Both films are ultimately stories about family and are unabashed in their attempt to leave no dry eyes at several points during the telling. For some reason I expect to laugh when I see a comedy and I expect to be frightened if I see a scary movie, but I dislike being manipulated into false emotion over some celluloid characters on the screen when I am watching drama. The power of the medium, plus the craft of the directors and the ability of the actors to crack my stoic exterior usually leaves me secretly enthralled at their ability to wrest water from a stone, but there you are. By the way, most credit for emotion must go to the composer. As I (and others) have written, the pictures and dialogue may tell you what to think, the music tells you what to feel.
Speaking of music, in Down the Road Again, the ancient Chevy convertible is like a ’60s jukebox on wheels, each song used perfectly to support a specific scene. The music in The Way is also excellent. There is one scene in particular set in an inner city barrio where the local “gypsy” population has gathered to welcome the four pilgrims. The guitars produce a rising, rhythmic thunder and the unique Spanish hand clapping in time and in syncopation with the beat provides an envelope for the half-Spanish half-Moorish singing which transforms what sounds like pain into a heart-grabbing passionate rhapsody that for just a moment called to me and said quite clearly this is what is missing in today’s modern YouTube/mp3 compressed and filtered life.
There are surprising performances in both films. Doug McGrath is far too good to be so unused in film. The seemingly eternally young Kathleen Robertson showed more than I had expected and there are several tough scenes between Jayne Eastwood and Cayle Chernin, who was dying as the film was being made and did not live long enough to see it released. The benefit of the gap between Goin’ Down the Road and Down the Road Again is that you really don’t need to see the first to understand the second. Beautifully digitized scenes from the original are used in rare flashback sequences and help rebuild the long lost connection between Pete and Joey. The final scenes and reveals are a bit of a stretch but if you were there in the 60s they are not only plausible but more than likely based on some truth somewhere. You are forced to wonder what sequel Shebib would have made had Paul Bradley not died, but this film honours his memory and the memory of an almost iconic Canadian character, Joey, as well as the time when two young kids from Cape Breton thought the streets of Toronto were paved with gold.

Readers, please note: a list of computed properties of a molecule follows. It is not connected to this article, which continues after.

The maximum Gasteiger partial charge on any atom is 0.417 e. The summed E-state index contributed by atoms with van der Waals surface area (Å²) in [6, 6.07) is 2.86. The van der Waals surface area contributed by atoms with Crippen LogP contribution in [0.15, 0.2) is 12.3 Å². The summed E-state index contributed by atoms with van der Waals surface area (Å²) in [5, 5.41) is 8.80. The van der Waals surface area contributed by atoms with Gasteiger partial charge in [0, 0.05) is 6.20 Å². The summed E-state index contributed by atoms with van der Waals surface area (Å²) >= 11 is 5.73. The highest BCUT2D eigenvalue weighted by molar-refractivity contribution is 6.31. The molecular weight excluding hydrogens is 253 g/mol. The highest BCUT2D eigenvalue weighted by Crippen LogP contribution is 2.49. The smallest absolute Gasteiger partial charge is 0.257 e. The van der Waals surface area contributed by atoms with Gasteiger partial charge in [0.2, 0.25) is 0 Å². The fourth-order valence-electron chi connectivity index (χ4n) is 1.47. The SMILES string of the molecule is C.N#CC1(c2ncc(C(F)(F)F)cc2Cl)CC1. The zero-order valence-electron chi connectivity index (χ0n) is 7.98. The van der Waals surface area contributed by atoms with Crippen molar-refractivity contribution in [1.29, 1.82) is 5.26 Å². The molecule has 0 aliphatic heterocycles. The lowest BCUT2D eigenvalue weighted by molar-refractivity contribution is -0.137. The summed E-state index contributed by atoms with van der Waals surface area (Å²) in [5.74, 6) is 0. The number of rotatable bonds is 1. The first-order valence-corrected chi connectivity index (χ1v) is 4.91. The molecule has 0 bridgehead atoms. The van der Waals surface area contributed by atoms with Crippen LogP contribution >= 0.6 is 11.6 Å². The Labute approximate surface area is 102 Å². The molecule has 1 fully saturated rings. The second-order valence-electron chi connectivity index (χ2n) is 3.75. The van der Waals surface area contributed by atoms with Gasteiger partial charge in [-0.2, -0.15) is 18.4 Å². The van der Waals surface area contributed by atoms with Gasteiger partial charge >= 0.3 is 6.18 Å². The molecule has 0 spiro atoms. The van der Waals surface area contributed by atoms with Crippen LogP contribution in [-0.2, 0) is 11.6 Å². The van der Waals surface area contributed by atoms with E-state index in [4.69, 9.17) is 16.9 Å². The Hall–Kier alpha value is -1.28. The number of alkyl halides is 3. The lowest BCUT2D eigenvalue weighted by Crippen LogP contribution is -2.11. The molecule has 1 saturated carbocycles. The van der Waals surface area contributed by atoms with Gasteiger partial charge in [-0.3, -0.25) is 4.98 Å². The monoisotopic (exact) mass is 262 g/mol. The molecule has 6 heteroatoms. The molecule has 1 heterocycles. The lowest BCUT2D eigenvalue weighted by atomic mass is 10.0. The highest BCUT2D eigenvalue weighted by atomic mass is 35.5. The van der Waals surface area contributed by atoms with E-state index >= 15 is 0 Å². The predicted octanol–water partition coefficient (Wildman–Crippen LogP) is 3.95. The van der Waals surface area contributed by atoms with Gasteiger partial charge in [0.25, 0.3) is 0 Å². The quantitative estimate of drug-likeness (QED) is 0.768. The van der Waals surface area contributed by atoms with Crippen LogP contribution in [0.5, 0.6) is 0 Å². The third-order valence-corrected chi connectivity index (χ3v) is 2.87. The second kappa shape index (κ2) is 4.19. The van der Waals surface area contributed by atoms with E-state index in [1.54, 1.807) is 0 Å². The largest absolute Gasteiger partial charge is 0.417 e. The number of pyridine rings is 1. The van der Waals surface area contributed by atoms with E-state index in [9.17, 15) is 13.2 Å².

I hope The Way gets a good run and Mongrel Media, its Canadian distributor, should be applauded for supporting what is a small, independent film despite the pedigree of its director and cast. Martin Sheen can often go over the top and there’s one scene which recalls his darkest days while making Apocalypse Now, but he is excellent throughout. Unger’s portrayal of a woman looking for some way forward and unable to let go of her past is honest, raw, and in places surprisingly powerful. She is so much better in this than she was in the series Combat Hospital.
Road movies follow that old dictum about travel. It isn’t the destination it’s the getting there that’s important. Both of these movies take very different paths and both are ultimately very different stories. That said, the lesson from both films just might be that although we are all on our own separate journeys we share the same path and it is better to help our fellow wayfarers than to abandon them at the side of the road.
Northernstars.ca founder and Publisher Ralph Lucas began reviewing movies while in radio in Montreal in the mid-1970s.